Even when they got good looks, they just missed them during that fourth-quarter stretch where Utah’s offense fell apart. That ended up being the ball game.

Behind a couple buckets from Johnson late Utah kept it close, but the Clippers hit enough free throws that the Jazz were forced into desperation shots and passes — both of which Hayward missed badly in the final minute.

Until Gobert returns, the Clippers have a formula that works with the CP3/Jordan pick and roll, with them getting into the paint. Los Angeles had a ridiculous offensive rating of 125.4 in this game, against one of the best defenses in the league.

It falls to Utah to slow down the Clippers a little (easier said than done). The Jazz have to get shots, then get some shots — particularly threes — to fall late. The ball is in Quin Snyder’s court to make some adjustments so Utah can even this series on Sunday. And if one of those adjustments is not “Gobert is back” he’s going to need to get creative, and get some role players to step up.

Knicks’ former player, G-League GM Allan Houston could get promotion

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There was a time when former Knicks All-Star player Allan Houston was seen as the rising front office star of the team. Since then, he has risen to assistant GM (before the Phil Jackson era), survived multiple management changes, and bounced around to different roles, most recently as the GM of the G-League Westchester Knicks.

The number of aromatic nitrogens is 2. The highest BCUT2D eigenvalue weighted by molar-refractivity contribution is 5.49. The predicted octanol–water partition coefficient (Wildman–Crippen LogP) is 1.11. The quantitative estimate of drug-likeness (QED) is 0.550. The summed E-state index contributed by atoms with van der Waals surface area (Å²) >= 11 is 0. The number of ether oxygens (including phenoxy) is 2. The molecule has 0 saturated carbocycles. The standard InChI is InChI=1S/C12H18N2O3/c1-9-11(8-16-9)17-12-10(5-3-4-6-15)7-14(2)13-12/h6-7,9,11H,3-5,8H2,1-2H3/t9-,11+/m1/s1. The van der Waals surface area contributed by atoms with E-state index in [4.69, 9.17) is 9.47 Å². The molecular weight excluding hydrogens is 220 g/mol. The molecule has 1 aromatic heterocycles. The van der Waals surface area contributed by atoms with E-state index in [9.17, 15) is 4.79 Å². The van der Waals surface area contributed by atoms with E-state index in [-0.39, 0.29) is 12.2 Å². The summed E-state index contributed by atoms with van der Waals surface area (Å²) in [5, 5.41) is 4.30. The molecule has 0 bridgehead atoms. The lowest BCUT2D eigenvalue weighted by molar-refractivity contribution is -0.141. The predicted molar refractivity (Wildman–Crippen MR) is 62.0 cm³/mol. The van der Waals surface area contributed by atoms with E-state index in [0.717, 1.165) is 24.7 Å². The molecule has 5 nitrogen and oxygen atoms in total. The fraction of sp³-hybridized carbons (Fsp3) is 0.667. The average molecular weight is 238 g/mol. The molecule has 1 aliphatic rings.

Now he could be seeing a promotion under soon-to-arrive team president Leon Rose, according to Stefan Bondy of the New York Daily News.

As Leon Rose prepares for his imminent takeover, Garden constant Allan Houston has emerged as a candidate for a front office promotion, a league source told the Daily News…

According to a source, Craig Robinson, the current Knicks’ vice president of player development, has already had his responsibilities cut. Robinson, who is Michelle Obama’s brother, was hired by his Princeton buddy Steve Mills to oversee a comprehensive player development initiative…

The future of GM Scott Perry is unknown but it’s worth noting he has a strong relationship with Rose’s confidante, William Wesley.

Nobody knows exactly what the Knicks front office will look like after Rose officially takes the reins (he is still finishing up commitments to his CAA clients before coming over). We know William “World Wide Wes” Wesley will not have a role with the team, staying with CAA, but he will likely still have Rose’s ear. There will be a host of changes.

A deep house cleaning is in order in New York as the Knicks need to change their culture, not just their players. There is a lot of work to be done to develop players and build a foundation that will attract star players — right now the Knicks are not that kind of draw.  Houston apparently is going to get a chance to be part of whatever is next.